• Where user input from the current submission must affect the structure of a form, including properties like #access and #disabled that affect how the next submission needs to be processed, a multi-step workflow is needed. This is most commonly implemented with a submit handler setting persistent data within $form_state based on *validated* values in $form_state['values'] and setting $form_state['rebuild']. The form building functions must then be implemented to use the $form_state data to rebuild the form with the structure appropriate for the new state.
  • Where user input must affect the rendering of the form without affecting its structure, the necessary conditional rendering logic should reside within functions that run during the rendering phase (#pre_render, #theme, #theme_wrappers, and #post_render).

Parameters

$form_id: A unique string identifying the form for validation, submission, theming, and hook_form_alter functions.

$element: An associative array containing the structure of the current element.

$form_state: A keyed array containing the current state of the form. In this context, it is used to accumulate information about which button was clicked when the form was submitted, as well as the sanitized $_POST data.

Related topics

2 calls to form_builder()
drupal_process_form in includes/form.inc
Processes a form submission.
drupal_rebuild_form in includes/form.inc
Constructs a new $form from the information in $form_state.

File

includes/form.inc, line 1793
Functions for form and batch generation and processing.

Code

function form_builder($form_id, &$element, &$form_state) {
  // Initialize as unprocessed.
  $element['#processed'] = FALSE;

  // Use element defaults.
  if (isset($element['#type']) && empty($element['#defaults_loaded']) && ($info = element_info($element['#type']))) {
    // Overlay $info onto $element, retaining preexisting keys in $element.
    $element += $info;
    $element['#defaults_loaded'] = TRUE;
  }
  // Assign basic defaults common for all form elements.
  $element += array(
    '#required' => FALSE,
    '#attributes' => array(),
    '#title_display' => 'before',
  );

  // Special handling if we're on the top level form element.
  if (isset($element['#type']) && $element['#type'] == 'form') {
    if (!empty($element['#https']) && variable_get('https', FALSE) && !url_is_external($element['#action'])) {
      global $base_root;

      // Not an external URL so ensure that it is secure.
      $element['#action'] = str_replace('http://', 'https://', $base_root) . $element['#action'];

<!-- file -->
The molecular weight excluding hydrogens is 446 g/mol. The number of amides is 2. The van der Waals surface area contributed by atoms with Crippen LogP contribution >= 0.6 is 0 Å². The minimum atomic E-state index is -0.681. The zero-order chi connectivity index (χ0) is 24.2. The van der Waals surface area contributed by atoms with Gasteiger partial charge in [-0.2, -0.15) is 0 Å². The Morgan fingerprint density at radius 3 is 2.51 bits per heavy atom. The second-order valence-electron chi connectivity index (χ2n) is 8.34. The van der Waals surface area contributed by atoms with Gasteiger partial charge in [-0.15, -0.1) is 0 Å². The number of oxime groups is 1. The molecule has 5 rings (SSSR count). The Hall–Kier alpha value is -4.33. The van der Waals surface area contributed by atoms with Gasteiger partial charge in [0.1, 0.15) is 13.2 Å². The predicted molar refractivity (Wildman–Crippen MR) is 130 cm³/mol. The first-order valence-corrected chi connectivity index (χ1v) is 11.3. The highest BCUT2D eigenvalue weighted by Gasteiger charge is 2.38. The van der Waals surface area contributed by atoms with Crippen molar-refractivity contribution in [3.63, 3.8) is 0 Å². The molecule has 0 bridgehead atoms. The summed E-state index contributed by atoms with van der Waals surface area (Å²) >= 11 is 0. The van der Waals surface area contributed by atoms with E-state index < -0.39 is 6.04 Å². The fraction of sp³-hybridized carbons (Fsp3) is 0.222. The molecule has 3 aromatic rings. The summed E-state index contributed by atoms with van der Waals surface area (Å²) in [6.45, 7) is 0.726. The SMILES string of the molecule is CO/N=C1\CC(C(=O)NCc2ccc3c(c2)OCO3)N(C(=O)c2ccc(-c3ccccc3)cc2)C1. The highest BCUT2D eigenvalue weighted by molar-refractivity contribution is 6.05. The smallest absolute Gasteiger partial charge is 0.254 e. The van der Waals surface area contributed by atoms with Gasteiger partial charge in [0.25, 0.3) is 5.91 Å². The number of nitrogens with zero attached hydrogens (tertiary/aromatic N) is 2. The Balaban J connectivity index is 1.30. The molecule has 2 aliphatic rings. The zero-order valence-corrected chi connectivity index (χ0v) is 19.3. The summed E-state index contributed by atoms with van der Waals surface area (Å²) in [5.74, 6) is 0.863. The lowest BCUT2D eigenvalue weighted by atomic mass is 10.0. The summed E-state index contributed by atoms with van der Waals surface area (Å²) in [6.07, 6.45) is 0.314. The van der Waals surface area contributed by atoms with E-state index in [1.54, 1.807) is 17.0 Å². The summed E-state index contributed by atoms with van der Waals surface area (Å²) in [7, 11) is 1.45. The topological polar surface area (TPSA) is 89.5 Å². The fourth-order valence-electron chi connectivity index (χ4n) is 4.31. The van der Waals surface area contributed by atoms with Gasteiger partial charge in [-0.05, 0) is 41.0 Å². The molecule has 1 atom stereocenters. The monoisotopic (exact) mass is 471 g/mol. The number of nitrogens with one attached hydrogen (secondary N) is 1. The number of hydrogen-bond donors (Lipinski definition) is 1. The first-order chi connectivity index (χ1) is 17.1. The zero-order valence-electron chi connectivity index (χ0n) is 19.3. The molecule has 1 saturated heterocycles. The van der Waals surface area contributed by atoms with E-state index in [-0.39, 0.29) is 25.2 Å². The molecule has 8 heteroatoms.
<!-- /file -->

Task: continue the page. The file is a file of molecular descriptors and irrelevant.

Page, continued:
}

    // Store a reference to the complete form in $form_state prior to building
    // the form. This allows advanced #process and #after_build callbacks to
    // perform changes elsewhere in the form.
    $form_state['complete form'] = &$element;

    // Set a flag if we have a correct form submission. This is always TRUE for
    // programmed forms coming from drupal_form_submit(), or if the form_id coming
    // from the POST data is set and matches the current form_id.
    if ($form_state['programmed'] || (!empty($form_state['input']) && (isset($form_state['input']['form_id']) && ($form_state['input']['form_id'] == $form_id)))) {
      $form_state['process_input'] = TRUE;
    }
    else {
      $form_state['process_input'] = FALSE;
    }

    // All form elements should have an #array_parents property.
    $element['#array_parents'] = array();
  }

  if (!isset($element['#id'])) {
    $element['#id'] = drupal_html_id('edit-' . implode('-', $element['#parents']));
  }
  // Handle input elements.
  if (!empty($element['#input'])) {
    _form_builder_handle_input_element($form_id, $element, $form_state);
  }
  // Allow for elements to expand to multiple elements, e.g., radios,
  // checkboxes and files.
  if (isset($element['#process']) && !$element['#processed']) {
    foreach ($element['#process'] as $process) {
      $element = $process($element, $form_state, $form_state['complete form']);
    }
    $element['#processed'] = TRUE;
  }

  // We start off assuming all form elements are in the correct order.
  $element['#sorted'] = TRUE;

  // Recurse through all child elements.
  $count = 0;
  foreach (element_children($element) as $key) {
    // Prior to checking properties of child elements, their default properties
    // need to be loaded.
    if (isset($element[$key]['#type']) && empty($element[$key]['#defaults_loaded']) && ($info = element_info($element[$key]['#type']))) {
      $element[$key] += $info;
      $element[$key]['#defaults_loaded'] = TRUE;
    }

    // Don't squash an existing tree value.
    if (!isset($element[$key]['#tree'])) {